11:50 I’m sitting on a rock overlooking a bizarre landscape, listening to Philip Glass’s double concerto. Brimham Rocks is England’s answer to Joshua Tree. yes, it’s less spectacular but it’s on a scale that is manageable. It was less than 15 minutes’ drive from Judith’s house in Birstwith. Arriving at 10 a.m. (Judith was on a work-party for the National Trust) there were only a few cars in the parking lot. An hour later – when the shop and the ice cream kiosk opened there was a long line of cars waiting to get in. It’s mostly families with young children but I’ve seen several people in wheelchairs too. neither category is present at Joshua Tree – or the Alabama Hills on 395 either, they’re just too remote. Dads were guiding children up onto the weathered rocks whilst moms stood by. Maybe the moms do more of the hands on child rearing in the privacy of their own homes. It was the dads too who were instructing the youngsters on how these weird and wonderful rocks came on to take their present shapes – Dancing Bears and Druid’s Writing Desks, Anvils and Camels. From this hill top you can see York Minster 34 miles away. There’s no sun today, just muggy clouds which means that my photos will have little contrasts. I think I’ll experiment with some black and white shots. This particular spot close to the kiosk is very busy with people holding dripping 99s, but not too far from the beaten path I found solitude and found myself thinking about Picnic at Hanging Rock.
While I was idly wandering around Judith’s work-party had been doing two hours of physical labor on repairing a footpath and she was hot and hungry. So after a quick brunch at her house and last minute packing we set out for Melbourne Road, Hebden Bridge, my new abode. We passed through Ilkley (b’owt ‘at), Keighley which I don’t remember going to before apart from the Worth Valley railway, and the outskirts of Haworth. We drove through Heptonstall but only so that i could take a photo of the Slack Bottom sign for my collection of interesting sign photos. We pressed on to Hebden Bridge where we stopped for refreshment in the square before trying to find my new home. I knew that there was no road access and that the house was approached by a flight of steps and i was already anxious that my two bags were too heavy for this escapade. however, pleading a fragile back I was able to commandeer the help of both Judith and my new host, Patricia, who, together hauled the bags up the 40 difficult steps and then up to my room at the top of the house. How on earth will I managed when I move out? A little voice reminds me that I am currently moving in, not out, and I should relax. My room is lovely. Not only does it have a fantastic view into the valley with lots of open sky above but it has a window . . .and it opens!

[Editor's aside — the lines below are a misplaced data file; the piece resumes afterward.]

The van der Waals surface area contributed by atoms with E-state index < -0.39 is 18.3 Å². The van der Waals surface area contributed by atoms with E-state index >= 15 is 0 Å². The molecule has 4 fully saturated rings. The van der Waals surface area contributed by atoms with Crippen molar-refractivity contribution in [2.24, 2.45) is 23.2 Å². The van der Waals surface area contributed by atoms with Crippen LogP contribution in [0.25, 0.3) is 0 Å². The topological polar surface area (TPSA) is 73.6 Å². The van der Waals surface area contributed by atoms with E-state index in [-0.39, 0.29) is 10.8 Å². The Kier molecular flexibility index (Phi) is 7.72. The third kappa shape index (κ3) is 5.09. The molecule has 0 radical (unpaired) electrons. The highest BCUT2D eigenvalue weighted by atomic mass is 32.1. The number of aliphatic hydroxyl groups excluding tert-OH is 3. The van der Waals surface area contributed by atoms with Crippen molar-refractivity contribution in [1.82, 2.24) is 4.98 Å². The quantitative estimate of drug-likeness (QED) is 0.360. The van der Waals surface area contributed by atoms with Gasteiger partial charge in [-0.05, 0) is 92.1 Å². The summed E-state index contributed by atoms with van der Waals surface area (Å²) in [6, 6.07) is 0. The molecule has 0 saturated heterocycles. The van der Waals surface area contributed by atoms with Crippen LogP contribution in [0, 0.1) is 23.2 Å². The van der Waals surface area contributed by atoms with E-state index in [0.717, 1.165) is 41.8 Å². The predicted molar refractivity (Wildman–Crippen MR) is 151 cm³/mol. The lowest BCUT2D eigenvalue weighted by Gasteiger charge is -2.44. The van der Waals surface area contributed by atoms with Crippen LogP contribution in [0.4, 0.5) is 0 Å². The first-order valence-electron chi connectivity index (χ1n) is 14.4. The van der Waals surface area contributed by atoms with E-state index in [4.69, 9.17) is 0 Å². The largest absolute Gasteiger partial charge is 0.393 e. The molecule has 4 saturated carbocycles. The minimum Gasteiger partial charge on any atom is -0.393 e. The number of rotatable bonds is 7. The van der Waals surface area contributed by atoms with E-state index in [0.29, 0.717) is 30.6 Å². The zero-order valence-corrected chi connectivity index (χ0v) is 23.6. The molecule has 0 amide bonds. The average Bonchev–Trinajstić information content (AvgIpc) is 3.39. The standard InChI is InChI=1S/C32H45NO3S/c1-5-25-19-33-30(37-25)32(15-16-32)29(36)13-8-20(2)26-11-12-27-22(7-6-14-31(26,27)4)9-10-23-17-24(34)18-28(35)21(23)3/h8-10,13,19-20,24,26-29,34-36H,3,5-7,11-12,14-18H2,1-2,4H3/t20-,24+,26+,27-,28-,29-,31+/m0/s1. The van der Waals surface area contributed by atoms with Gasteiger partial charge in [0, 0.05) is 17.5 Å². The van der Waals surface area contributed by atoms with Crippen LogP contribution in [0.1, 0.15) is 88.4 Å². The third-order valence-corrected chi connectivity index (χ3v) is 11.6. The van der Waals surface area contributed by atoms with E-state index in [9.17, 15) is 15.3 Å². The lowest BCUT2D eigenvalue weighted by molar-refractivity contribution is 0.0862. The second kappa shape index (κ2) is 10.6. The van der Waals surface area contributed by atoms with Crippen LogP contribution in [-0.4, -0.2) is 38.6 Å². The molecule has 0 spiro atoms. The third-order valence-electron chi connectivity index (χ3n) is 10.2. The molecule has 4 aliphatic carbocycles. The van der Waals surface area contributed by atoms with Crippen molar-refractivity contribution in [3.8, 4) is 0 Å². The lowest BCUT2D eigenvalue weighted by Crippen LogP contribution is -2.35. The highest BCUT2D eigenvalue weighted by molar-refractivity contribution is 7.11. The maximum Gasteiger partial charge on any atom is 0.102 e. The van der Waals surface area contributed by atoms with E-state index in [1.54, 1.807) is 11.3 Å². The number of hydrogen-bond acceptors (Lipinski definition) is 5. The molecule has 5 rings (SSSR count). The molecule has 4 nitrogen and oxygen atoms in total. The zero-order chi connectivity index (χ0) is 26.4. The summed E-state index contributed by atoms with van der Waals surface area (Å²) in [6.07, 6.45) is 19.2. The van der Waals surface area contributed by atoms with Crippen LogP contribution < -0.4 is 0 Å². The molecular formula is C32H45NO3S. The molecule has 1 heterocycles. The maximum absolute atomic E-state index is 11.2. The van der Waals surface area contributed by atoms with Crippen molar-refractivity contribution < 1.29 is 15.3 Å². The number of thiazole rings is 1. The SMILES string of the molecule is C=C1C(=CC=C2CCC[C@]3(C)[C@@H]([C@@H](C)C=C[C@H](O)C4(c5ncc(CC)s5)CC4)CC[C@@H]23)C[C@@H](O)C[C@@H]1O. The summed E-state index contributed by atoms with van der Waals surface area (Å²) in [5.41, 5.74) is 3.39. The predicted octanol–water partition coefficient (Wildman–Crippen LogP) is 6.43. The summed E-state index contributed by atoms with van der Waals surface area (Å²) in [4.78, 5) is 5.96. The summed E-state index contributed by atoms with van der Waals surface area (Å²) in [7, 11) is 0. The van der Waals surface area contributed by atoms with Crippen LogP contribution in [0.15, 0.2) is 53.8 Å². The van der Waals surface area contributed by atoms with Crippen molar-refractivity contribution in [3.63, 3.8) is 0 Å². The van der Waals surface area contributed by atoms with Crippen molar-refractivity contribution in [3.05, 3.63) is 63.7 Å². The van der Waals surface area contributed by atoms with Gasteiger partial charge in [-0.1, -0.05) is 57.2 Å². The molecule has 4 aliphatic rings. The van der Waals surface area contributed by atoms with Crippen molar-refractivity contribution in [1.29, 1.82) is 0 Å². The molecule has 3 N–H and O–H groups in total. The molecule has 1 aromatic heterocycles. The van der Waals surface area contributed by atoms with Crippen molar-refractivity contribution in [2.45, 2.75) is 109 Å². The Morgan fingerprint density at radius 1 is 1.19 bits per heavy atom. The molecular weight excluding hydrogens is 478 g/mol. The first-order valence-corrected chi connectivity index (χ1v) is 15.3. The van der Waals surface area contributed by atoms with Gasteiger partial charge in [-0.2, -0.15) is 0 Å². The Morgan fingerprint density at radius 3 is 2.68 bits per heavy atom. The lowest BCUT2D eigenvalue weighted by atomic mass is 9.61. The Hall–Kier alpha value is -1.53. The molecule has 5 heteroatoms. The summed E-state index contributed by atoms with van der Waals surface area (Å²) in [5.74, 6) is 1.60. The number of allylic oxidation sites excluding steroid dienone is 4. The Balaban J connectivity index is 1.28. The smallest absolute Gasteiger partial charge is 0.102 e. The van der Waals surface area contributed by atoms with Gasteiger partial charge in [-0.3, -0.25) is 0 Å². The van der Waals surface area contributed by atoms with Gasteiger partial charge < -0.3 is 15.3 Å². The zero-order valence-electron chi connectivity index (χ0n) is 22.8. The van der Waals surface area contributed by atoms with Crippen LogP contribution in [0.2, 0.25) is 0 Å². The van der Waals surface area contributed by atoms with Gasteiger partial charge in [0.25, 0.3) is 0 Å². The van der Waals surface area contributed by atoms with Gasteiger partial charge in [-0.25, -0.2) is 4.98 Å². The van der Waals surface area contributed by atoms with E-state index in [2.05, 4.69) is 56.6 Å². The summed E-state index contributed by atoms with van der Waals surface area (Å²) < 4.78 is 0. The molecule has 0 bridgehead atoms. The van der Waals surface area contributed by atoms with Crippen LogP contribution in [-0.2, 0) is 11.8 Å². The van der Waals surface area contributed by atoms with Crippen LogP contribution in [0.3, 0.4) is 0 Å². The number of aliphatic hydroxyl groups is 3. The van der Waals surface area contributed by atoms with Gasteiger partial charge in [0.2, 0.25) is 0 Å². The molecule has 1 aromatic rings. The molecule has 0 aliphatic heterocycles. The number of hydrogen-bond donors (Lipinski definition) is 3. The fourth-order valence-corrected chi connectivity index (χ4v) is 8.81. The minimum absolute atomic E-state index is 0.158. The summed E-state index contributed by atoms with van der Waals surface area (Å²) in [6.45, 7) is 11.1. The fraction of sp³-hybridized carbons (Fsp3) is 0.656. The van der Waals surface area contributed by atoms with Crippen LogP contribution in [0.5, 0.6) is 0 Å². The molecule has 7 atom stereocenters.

I spent an hour and a half getting settled and writing my blog, and then, unable to sit still any longer, with brolly unfurled I set out for the canal. It took me 6 minutes to reach my previous mill and then I wandered along, in the rain, past Stubbing Wharf. Coming back I called in for a drink, the 4th time I’ve been there on this trip, simply because the location is great.
Coming back to the house I found that it doesn’t have a microwave-just a fan oven so I’ll have to rethink my cooking plans while I’m here.